Twenty-four hours later, after a tremendous swell of misinformation, the latest Obamacare firestorm has settled into something resembling a debate with real factual underpinnings.
But two things about Tuesday's eruption bear extra scrutiny, because they reveal weaknesses in the media that contribute to public confusion.
First, the CBO report that fed the false controversy included a lot of information about Obamacare, most of it pretty good. And yet the item that hooked the media was the one most easily spun as "bad news."
Second, that item was actually crystal clear about the impact Obamacare would have on the labor market. Some conservatives are still reveling in the idea that for once it's liberals who are upset with CBO findings and calling the agency's objectivity into question. But that's not what's really happening. Liberals are urgently trying to correct a thousand claims -- both from GOP press offices and from reputable media outlets -- based on glaring misreadings of a CBO report that, statistical uncertainty aside, isn't terribly controversial.
Together, these weaknesses led to the biggest Obamacare derp storm of the year. And the only explanation for it is a combination of incentives and lapses that stain the media's broader coverage of Obamacare and a number of other stories.
For better or worse, the press is obviously more drawn to controversy and failure than to conciliation and success. Among other things, Tuesday's CBO report concluded that the Affordable Care Act will quickly make up ground it lost during the two-month Healthcare.gov outage. Premiums are lower than expected. The phantom "Obamacare insurance bailout" that Republicans are trying to repeal will likely result in a multibillion-dollar windfall for the government. That windfall reflects a projection of greater-than-expected insurance industry profits, which means premiums will fall, or at least rise less than expected. Obamacare will stimulate job growth in the near term and so on.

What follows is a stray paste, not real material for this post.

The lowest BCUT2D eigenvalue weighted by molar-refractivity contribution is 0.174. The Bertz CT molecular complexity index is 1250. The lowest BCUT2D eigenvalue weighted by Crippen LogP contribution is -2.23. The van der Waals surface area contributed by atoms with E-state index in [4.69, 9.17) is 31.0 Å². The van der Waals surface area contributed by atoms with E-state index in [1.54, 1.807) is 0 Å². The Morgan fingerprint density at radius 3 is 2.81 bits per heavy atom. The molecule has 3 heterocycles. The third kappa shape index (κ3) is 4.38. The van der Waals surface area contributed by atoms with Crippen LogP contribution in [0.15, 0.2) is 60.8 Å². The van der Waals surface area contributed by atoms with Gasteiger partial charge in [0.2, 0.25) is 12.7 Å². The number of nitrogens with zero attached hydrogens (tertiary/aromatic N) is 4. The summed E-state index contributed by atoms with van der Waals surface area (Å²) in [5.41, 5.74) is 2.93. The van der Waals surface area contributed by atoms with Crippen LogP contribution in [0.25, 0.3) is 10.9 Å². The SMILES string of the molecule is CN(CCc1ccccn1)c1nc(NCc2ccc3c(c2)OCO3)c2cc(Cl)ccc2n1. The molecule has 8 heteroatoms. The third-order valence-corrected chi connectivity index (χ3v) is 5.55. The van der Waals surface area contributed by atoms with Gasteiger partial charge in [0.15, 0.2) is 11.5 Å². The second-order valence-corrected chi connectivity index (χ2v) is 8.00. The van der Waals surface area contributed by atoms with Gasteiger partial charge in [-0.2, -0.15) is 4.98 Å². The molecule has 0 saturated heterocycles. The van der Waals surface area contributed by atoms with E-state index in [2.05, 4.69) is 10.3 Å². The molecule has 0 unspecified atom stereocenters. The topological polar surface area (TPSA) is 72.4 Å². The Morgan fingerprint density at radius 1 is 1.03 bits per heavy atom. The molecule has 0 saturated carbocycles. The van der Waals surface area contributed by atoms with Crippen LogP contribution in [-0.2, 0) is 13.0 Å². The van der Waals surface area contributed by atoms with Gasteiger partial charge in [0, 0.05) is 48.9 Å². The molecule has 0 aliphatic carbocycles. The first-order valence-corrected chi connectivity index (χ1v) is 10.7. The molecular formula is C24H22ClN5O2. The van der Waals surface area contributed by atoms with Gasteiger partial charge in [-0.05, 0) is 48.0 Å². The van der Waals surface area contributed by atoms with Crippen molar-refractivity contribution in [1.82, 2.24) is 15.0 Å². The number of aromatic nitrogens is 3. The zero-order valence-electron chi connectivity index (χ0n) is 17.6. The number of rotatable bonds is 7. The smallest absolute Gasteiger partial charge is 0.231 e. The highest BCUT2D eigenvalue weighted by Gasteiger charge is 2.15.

The thing that grabbed everyone's attention, though, was the conclusion that the law will induce millions of people to either leave the labor force or cut back on their hours. But here's the thing: The implications of that finding are at worst contestable. Most people would agree that it's not a great thing if people who want to work more decide not to because their insurance subsidies would drop too much to make the cash income worth it. But most people also probably think it's a great thing if people in their early 60s can retire early, or people in their 40s can start a business, or people in their 30s can raise their kids at home because they're no longer locked into their jobs for the health insurance.
And yet, all of yesterday's inaccuracies reflected the same basic, but major error -- that Obamacare will lead to job losses. Layoffs rather than voluntary exodus. And to the extent that people got the phenomenon right, the dominant interpretation was that it would be a bad thing. That Going Galt is perhaps the only circumstance under which it's acceptable to stop working.
The skew was a function of both reporter innumeracy, and the media's tendency to let partisans interpret facts for them. This isn't terribly complicated stuff. Plenty of people got it right without the help of Republican leadership or the White House. The errors were a consequence of an all-hands-on-deck GOP effort to spin and mislead and reporters falling for it.
Once the correctives emerged, some of the misinformation disappeared. But rather than adjudicate the different factions' claims, a lot of reporters and outlets retreated from the threat of bias accusations to safe but vacuous analysis of political messaging challenges. And that basically explains the total mess on our hands at close of business on Tuesday.